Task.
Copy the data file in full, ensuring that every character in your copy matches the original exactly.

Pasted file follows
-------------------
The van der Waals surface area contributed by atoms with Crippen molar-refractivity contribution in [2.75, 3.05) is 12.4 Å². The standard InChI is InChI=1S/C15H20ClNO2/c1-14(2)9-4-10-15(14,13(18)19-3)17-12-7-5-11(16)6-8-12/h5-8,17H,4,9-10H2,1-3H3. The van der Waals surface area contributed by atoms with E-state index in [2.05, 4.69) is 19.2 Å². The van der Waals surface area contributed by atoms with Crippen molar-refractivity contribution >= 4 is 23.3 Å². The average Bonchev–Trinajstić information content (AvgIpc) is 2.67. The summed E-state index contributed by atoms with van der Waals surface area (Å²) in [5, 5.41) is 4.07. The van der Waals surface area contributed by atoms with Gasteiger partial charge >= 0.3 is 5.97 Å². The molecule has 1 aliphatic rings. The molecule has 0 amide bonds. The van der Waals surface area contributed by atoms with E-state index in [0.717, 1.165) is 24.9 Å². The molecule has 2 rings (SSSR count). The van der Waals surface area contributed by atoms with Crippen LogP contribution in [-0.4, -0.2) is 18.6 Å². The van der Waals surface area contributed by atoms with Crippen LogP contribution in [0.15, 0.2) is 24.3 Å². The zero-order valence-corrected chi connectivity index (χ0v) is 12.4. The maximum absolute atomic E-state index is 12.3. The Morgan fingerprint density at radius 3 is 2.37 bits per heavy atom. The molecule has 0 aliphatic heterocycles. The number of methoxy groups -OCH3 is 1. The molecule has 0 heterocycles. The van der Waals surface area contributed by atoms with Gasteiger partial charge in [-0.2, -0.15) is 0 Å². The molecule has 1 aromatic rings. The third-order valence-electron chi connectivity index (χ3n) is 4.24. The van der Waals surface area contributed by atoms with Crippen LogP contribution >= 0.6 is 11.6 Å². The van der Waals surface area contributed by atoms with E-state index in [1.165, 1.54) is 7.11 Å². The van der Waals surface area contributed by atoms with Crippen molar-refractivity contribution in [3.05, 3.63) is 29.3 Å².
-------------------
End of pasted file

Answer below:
The van der Waals surface area contributed by atoms with Crippen molar-refractivity contribution in [2.75, 3.05) is 12.4 Å². The standard InChI is InChI=1S/C15H20ClNO2/c1-14(2)9-4-10-15(14,13(18)19-3)17-12-7-5-11(16)6-8-12/h5-8,17H,4,9-10H2,1-3H3. The van der Waals surface area contributed by atoms with E-state index in [2.05, 4.69) is 19.2 Å². The van der Waals surface area contributed by atoms with Crippen molar-refractivity contribution >= 4 is 23.3 Å². The average Bonchev–Trinajstić information content (AvgIpc) is 2.67. The summed E-state index contributed by atoms with van der Waals surface area (Å²) in [5, 5.41) is 4.07. The van der Waals surface area contributed by atoms with Gasteiger partial charge >= 0.3 is 5.97 Å². The molecule has 1 aliphatic rings. The molecule has 0 amide bonds. The van der Waals surface area contributed by atoms with E-state index in [0.717, 1.165) is 24.9 Å². The molecule has 2 rings (SSSR count). The van der Waals surface area contributed by atoms with Crippen LogP contribution in [-0.4, -0.2) is 18.6 Å². The van der Waals surface area contributed by atoms with Crippen LogP contribution in [0.15, 0.2) is 24.3 Å². The zero-order valence-corrected chi connectivity index (χ0v) is 12.4. The maximum absolute atomic E-state index is 12.3. The Morgan fingerprint density at radius 3 is 2.37 bits per heavy atom. The molecule has 0 aliphatic heterocycles. The number of methoxy groups -OCH3 is 1. The molecule has 0 heterocycles. The van der Waals surface area contributed by atoms with Gasteiger partial charge in [-0.2, -0.15) is 0 Å². The molecule has 1 aromatic rings. The third-order valence-electron chi connectivity index (χ3n) is 4.24. The van der Waals surface area contributed by atoms with Crippen LogP contribution >= 0.6 is 11.6 Å². The van der Waals surface area contributed by atoms with E-state index in [1.165, 1.54) is 7.11 Å². The van der Waals surface area contributed by atoms with Crippen molar-refractivity contribution in [3.05, 3.63) is 29.3 Å².